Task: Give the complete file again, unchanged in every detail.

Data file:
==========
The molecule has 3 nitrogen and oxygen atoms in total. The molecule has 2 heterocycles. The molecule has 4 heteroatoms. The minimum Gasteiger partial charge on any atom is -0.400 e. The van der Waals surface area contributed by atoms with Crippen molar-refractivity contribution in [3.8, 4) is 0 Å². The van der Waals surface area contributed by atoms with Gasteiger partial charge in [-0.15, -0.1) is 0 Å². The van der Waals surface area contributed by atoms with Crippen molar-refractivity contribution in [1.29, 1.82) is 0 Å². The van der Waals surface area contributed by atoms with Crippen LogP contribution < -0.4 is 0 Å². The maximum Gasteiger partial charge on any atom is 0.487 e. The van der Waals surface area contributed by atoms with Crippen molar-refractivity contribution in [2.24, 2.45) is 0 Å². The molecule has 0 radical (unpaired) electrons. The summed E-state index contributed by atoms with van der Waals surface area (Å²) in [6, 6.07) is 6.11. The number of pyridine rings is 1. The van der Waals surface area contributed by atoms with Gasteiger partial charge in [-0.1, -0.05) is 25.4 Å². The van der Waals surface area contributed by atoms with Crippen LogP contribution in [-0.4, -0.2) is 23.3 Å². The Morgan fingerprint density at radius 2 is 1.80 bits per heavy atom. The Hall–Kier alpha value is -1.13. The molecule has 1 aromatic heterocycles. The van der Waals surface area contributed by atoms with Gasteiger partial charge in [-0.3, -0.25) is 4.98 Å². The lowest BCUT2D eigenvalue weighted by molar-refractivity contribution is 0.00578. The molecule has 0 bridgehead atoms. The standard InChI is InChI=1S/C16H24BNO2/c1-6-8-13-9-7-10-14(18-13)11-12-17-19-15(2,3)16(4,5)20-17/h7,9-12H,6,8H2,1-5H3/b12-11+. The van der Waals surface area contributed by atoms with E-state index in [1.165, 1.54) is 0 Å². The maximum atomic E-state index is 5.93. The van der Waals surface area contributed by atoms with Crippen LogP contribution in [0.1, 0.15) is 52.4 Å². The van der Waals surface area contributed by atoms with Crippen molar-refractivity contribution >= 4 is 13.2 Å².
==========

The molecule has 3 nitrogen and oxygen atoms in total. The molecule has 2 heterocycles. The molecule has 4 heteroatoms. The minimum Gasteiger partial charge on any atom is -0.400 e. The van der Waals surface area contributed by atoms with Crippen molar-refractivity contribution in [3.8, 4) is 0 Å². The van der Waals surface area contributed by atoms with Gasteiger partial charge in [-0.15, -0.1) is 0 Å². The van der Waals surface area contributed by atoms with Crippen molar-refractivity contribution in [1.29, 1.82) is 0 Å². The van der Waals surface area contributed by atoms with Crippen LogP contribution < -0.4 is 0 Å². The maximum Gasteiger partial charge on any atom is 0.487 e. The van der Waals surface area contributed by atoms with Crippen molar-refractivity contribution in [2.24, 2.45) is 0 Å². The molecule has 0 radical (unpaired) electrons. The summed E-state index contributed by atoms with van der Waals surface area (Å²) in [6, 6.07) is 6.11. The number of pyridine rings is 1. The van der Waals surface area contributed by atoms with Gasteiger partial charge in [-0.1, -0.05) is 25.4 Å². The van der Waals surface area contributed by atoms with Crippen LogP contribution in [-0.4, -0.2) is 23.3 Å². The Morgan fingerprint density at radius 2 is 1.80 bits per heavy atom. The Hall–Kier alpha value is -1.13. The molecule has 1 aromatic heterocycles. The van der Waals surface area contributed by atoms with Gasteiger partial charge in [-0.3, -0.25) is 4.98 Å². The lowest BCUT2D eigenvalue weighted by molar-refractivity contribution is 0.00578. The molecule has 0 bridgehead atoms. The standard InChI is InChI=1S/C16H24BNO2/c1-6-8-13-9-7-10-14(18-13)11-12-17-19-15(2,3)16(4,5)20-17/h7,9-12H,6,8H2,1-5H3/b12-11+. The van der Waals surface area contributed by atoms with E-state index in [1.165, 1.54) is 0 Å². The maximum atomic E-state index is 5.93. The van der Waals surface area contributed by atoms with Crippen LogP contribution in [0.1, 0.15) is 52.4 Å². The van der Waals surface area contributed by atoms with Crippen molar-refractivity contribution >= 4 is 13.2 Å².